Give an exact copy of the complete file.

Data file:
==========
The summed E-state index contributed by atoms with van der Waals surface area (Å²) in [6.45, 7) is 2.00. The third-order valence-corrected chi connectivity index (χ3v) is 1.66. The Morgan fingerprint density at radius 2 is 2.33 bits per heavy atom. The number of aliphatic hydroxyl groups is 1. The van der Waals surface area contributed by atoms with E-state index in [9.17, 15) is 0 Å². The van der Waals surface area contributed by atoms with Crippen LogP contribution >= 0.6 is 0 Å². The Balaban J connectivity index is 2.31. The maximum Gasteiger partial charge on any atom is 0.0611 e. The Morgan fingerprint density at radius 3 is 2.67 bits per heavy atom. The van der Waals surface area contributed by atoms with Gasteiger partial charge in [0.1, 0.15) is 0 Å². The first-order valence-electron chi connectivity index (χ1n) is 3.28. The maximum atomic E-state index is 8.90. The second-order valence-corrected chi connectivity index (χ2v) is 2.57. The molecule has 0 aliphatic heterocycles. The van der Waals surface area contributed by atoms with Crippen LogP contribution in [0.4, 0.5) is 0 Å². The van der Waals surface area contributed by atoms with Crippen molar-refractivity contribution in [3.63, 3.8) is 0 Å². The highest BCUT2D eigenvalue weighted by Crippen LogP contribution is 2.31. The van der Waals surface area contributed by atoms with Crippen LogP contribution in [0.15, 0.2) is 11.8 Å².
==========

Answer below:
The summed E-state index contributed by atoms with van der Waals surface area (Å²) in [6.45, 7) is 2.00. The third-order valence-corrected chi connectivity index (χ3v) is 1.66. The Morgan fingerprint density at radius 2 is 2.33 bits per heavy atom. The number of aliphatic hydroxyl groups is 1. The van der Waals surface area contributed by atoms with E-state index in [9.17, 15) is 0 Å². The van der Waals surface area contributed by atoms with Crippen LogP contribution >= 0.6 is 0 Å². The Balaban J connectivity index is 2.31. The maximum Gasteiger partial charge on any atom is 0.0611 e. The Morgan fingerprint density at radius 3 is 2.67 bits per heavy atom. The van der Waals surface area contributed by atoms with Gasteiger partial charge in [0.1, 0.15) is 0 Å². The first-order valence-electron chi connectivity index (χ1n) is 3.28. The maximum atomic E-state index is 8.90. The second-order valence-corrected chi connectivity index (χ2v) is 2.57. The molecule has 0 aliphatic heterocycles. The van der Waals surface area contributed by atoms with Crippen LogP contribution in [0.4, 0.5) is 0 Å². The van der Waals surface area contributed by atoms with Crippen molar-refractivity contribution in [3.63, 3.8) is 0 Å². The highest BCUT2D eigenvalue weighted by Crippen LogP contribution is 2.31. The van der Waals surface area contributed by atoms with Crippen LogP contribution in [0.15, 0.2) is 11.8 Å².